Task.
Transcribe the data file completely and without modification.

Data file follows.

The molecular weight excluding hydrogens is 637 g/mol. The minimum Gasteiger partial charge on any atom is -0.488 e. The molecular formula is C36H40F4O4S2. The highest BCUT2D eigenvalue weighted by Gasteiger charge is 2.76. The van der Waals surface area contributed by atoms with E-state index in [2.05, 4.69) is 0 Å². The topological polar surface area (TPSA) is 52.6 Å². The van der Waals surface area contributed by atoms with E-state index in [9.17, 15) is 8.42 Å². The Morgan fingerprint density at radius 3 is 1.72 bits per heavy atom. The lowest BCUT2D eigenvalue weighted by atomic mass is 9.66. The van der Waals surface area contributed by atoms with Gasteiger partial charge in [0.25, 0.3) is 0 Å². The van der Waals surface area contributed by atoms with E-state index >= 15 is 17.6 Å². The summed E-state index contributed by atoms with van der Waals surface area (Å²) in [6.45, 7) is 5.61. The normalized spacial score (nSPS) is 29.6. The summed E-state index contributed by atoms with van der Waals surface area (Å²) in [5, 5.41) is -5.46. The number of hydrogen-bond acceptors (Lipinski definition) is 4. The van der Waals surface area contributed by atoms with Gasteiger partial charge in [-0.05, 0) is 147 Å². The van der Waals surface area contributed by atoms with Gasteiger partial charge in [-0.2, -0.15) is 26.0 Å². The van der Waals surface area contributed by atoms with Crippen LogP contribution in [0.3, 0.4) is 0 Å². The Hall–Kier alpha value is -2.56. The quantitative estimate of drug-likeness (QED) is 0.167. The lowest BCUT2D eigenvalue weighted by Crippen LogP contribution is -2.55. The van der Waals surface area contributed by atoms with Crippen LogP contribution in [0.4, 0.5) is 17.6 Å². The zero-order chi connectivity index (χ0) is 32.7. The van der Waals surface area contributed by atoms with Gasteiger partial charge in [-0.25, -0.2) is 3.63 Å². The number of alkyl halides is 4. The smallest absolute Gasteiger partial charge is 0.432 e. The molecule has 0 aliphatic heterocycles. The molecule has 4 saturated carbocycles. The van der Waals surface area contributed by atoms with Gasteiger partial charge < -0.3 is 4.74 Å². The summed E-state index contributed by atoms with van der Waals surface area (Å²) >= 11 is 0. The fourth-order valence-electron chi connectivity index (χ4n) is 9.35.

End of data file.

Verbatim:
The molecular weight excluding hydrogens is 637 g/mol. The minimum Gasteiger partial charge on any atom is -0.488 e. The molecular formula is C36H40F4O4S2. The highest BCUT2D eigenvalue weighted by Gasteiger charge is 2.76. The van der Waals surface area contributed by atoms with E-state index in [2.05, 4.69) is 0 Å². The topological polar surface area (TPSA) is 52.6 Å². The van der Waals surface area contributed by atoms with E-state index in [9.17, 15) is 8.42 Å². The Morgan fingerprint density at radius 3 is 1.72 bits per heavy atom. The lowest BCUT2D eigenvalue weighted by atomic mass is 9.66. The van der Waals surface area contributed by atoms with Gasteiger partial charge in [0.25, 0.3) is 0 Å². The van der Waals surface area contributed by atoms with E-state index >= 15 is 17.6 Å². The summed E-state index contributed by atoms with van der Waals surface area (Å²) in [6.45, 7) is 5.61. The normalized spacial score (nSPS) is 29.6. The summed E-state index contributed by atoms with van der Waals surface area (Å²) in [5, 5.41) is -5.46. The number of hydrogen-bond acceptors (Lipinski definition) is 4. The van der Waals surface area contributed by atoms with Gasteiger partial charge in [-0.05, 0) is 147 Å². The van der Waals surface area contributed by atoms with Gasteiger partial charge in [-0.2, -0.15) is 26.0 Å². The van der Waals surface area contributed by atoms with Crippen LogP contribution in [0.3, 0.4) is 0 Å². The Hall–Kier alpha value is -2.56. The quantitative estimate of drug-likeness (QED) is 0.167. The lowest BCUT2D eigenvalue weighted by Crippen LogP contribution is -2.55. The van der Waals surface area contributed by atoms with Crippen LogP contribution in [0.4, 0.5) is 17.6 Å². The zero-order chi connectivity index (χ0) is 32.7. The van der Waals surface area contributed by atoms with Gasteiger partial charge in [-0.25, -0.2) is 3.63 Å². The number of alkyl halides is 4. The smallest absolute Gasteiger partial charge is 0.432 e. The molecule has 0 aliphatic heterocycles. The molecule has 4 saturated carbocycles. The van der Waals surface area contributed by atoms with Gasteiger partial charge < -0.3 is 4.74 Å². The summed E-state index contributed by atoms with van der Waals surface area (Å²) >= 11 is 0. The fourth-order valence-electron chi connectivity index (χ4n) is 9.35.